Aussies turn clock back as fiesta begins

Past the theme but aboriginals protest against 'Stolenwealth Games'

Aussies turn clock back as fiesta begins

Australia celebrated its heritage and native traditions in a captivating Commonwealth Games opening ceremony but protests by aboriginals against the very idea of the Commonwealth came as a poignant reminder of the colonial brutalities.

Ironically, Australia's past was the central theme of the ceremony which lasted a little over two hours under overcast and often drizzling skies.

The buzz that seemed lacking in the build-up to the Games was very much there during the ceremony, attended by the British Royals, as Gold Coast turned out in numbers to welcome 71 nations of the Commonwealth.

The Indian contingent, led by Olympic silver-medallist P V Sindhu, walked out to a warm reception from the nearly 25,000 strong crowd which filled up the stadium that will also host the athletics event as well.

The Indians ditched tradition for comfort in the ceremony, marching out in blazers and trousers instead of the conventional sarees and bandhgalas.

But the festivities inside could not completely mask the protests by aboriginal groups, who raised slogans and blocked the Queen's Baton Relay for close to an hour at The Spit area of the city.

They protested against the brutalities committed during Britain's conquest and insisted that the country should have nothing to do with the Commonwealth, given the land and a generation that was "stolen" by the colonial masters.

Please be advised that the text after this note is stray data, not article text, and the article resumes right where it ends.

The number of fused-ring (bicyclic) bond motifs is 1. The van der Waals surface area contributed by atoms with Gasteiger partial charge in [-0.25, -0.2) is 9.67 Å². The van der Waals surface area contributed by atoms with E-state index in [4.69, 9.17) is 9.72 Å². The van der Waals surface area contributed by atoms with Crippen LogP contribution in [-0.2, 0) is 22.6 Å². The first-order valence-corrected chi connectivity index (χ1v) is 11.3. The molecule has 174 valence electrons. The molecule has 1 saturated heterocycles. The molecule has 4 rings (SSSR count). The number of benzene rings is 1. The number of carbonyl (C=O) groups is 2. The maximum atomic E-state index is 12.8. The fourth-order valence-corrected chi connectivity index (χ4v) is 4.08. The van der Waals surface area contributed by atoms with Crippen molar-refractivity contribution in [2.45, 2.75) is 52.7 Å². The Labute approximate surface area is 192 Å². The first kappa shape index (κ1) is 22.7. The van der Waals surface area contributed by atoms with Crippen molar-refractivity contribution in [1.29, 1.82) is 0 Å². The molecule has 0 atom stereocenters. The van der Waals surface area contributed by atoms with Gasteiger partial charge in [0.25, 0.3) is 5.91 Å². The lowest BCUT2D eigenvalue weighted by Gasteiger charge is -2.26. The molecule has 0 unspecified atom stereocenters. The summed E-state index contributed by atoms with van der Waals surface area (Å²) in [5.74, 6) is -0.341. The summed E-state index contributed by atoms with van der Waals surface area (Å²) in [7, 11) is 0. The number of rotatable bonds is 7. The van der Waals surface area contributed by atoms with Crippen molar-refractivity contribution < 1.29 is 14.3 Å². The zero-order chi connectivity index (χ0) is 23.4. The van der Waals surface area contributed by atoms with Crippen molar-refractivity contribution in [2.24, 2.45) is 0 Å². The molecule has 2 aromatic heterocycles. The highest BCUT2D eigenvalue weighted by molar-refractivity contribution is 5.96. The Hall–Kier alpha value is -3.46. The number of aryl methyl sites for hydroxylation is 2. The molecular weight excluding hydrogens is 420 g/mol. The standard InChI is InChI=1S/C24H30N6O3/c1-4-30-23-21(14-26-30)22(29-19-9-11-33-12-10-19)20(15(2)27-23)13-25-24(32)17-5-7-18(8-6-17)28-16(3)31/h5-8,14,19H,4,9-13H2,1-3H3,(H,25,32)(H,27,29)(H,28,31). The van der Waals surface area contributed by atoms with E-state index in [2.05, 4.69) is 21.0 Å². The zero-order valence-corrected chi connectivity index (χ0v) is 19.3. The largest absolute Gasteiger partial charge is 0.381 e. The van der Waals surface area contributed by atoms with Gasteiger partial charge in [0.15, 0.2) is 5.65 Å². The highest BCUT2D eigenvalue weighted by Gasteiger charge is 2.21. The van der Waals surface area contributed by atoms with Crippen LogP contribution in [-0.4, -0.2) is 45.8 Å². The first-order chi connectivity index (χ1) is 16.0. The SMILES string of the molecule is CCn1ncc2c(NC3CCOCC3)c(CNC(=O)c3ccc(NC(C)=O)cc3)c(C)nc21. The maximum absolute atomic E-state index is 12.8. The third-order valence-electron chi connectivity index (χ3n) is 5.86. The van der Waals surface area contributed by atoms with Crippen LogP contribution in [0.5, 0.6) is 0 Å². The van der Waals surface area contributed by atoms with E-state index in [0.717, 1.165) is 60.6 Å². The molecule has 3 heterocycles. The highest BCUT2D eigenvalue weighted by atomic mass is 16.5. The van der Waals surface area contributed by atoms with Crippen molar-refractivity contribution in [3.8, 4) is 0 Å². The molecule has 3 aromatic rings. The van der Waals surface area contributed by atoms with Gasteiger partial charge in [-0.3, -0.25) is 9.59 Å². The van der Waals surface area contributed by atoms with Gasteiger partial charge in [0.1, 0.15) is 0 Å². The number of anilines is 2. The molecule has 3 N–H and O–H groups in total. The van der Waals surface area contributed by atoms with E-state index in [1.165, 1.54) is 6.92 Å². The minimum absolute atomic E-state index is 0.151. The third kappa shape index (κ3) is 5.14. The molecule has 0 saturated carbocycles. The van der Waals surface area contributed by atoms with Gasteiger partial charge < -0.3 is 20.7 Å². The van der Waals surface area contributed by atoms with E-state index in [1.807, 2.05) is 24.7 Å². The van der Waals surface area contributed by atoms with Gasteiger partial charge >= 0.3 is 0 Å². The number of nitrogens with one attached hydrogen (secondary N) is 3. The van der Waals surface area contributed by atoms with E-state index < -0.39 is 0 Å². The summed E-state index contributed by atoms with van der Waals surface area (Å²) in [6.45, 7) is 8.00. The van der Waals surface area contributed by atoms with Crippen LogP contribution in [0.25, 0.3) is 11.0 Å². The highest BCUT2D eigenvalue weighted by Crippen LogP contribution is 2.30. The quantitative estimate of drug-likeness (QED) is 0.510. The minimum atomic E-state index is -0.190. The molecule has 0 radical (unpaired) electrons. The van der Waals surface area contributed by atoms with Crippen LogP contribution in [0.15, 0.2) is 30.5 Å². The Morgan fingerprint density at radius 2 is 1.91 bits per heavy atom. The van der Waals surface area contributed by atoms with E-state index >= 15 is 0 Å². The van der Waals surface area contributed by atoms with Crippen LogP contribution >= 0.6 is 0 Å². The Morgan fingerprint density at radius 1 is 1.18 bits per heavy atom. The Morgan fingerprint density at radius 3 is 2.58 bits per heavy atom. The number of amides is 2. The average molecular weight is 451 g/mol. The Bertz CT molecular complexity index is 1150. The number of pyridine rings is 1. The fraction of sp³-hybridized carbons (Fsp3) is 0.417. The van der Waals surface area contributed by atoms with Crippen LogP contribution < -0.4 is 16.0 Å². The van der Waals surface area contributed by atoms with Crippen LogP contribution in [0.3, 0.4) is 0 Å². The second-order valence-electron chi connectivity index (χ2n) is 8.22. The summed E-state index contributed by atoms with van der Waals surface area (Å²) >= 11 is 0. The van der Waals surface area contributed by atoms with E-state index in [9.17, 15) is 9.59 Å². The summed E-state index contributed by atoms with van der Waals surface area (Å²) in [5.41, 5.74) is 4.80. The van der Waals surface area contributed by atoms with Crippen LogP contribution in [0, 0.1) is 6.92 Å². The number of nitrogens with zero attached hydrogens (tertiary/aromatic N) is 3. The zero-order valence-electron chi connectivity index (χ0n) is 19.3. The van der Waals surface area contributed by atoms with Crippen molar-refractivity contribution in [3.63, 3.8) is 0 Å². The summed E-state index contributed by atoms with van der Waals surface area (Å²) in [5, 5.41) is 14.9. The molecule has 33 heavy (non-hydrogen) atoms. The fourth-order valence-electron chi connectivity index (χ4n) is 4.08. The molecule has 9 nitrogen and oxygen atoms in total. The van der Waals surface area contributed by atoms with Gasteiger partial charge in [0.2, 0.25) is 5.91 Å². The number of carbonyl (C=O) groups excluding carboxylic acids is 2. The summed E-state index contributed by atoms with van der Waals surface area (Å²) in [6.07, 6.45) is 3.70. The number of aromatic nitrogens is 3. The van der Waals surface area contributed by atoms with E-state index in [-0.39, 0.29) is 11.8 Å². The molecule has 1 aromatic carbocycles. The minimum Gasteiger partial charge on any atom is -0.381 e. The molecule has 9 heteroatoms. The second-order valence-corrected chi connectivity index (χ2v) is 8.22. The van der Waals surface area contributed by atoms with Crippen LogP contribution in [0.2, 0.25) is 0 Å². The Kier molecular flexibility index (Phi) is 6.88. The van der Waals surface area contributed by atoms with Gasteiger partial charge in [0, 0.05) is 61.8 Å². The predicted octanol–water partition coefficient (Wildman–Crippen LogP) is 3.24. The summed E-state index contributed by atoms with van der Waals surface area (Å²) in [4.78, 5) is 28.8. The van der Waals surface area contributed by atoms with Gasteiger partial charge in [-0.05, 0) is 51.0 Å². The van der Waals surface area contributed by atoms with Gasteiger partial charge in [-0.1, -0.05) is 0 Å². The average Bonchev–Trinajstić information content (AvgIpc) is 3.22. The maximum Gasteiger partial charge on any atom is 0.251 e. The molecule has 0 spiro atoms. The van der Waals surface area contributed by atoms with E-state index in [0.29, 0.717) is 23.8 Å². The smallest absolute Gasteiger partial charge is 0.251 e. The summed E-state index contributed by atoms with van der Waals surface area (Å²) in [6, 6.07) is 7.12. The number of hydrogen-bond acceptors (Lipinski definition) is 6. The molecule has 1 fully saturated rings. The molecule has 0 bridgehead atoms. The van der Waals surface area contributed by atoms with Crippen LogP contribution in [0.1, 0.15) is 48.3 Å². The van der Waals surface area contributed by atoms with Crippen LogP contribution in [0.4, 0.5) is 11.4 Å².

The party went on nonetheless, with  Prince Charles declaring the Games open.

Despite the protests outside, the ceremony drew heavily on Aboriginal culture and symbolism, with 11-year-old Isabella Graham starting the countdown with a message on a smartphone welcoming competitors, officials and fans to the "oldest living culture on Earth".

Aborigines inhabited Australia more than 50,000 years before the First Fleet sailed into Botany Bay near Sydney in 1788 after the country had been declared 'terra nullius', or unoccupied.

Aboriginal musicians also played didgeridoos while children from the local Yugambeh people performed traditional dances before Prince Charles and the Duchess of Cornwall were accompanied by local elders Ted Williams and Patricia O'Connor.

Williams and O'Connor welcomed all of the competitors, officials and fans on behalf of the traditional custodians of the land.

"Jingeri," O'Connor said, a traditional Yugambeh welcome. "On behalf of the Yugambeh people, I welcome you.

"This ceremony tonight is an acknowledgement of the truth of our past. The power of the future and an invitation to stand together united."

The strong beach and surf culture of the city of about 640,000 that sits some 80-kilometres south of Brisbane was also heavily referenced throughout the ceremony.

The Games were officially opened after about two-and-a-half hours when world hurdles champion Sally Pearson presented the Queen's Baton to Prince Charles, ending its 388-day and 230,000-km journey.

"The ancient stories of the indigenous people of Australia remind us that even though we may be half a world away we are all connected," the Prince said as he read the Queen's message.

"Over the years these friendly Games have showed the potential of the Commonwealth to connect people of different backgrounds and nationalities.

"In this spirit of co-operation and togetherness, common ground has been established and enduring friendships forged."

 

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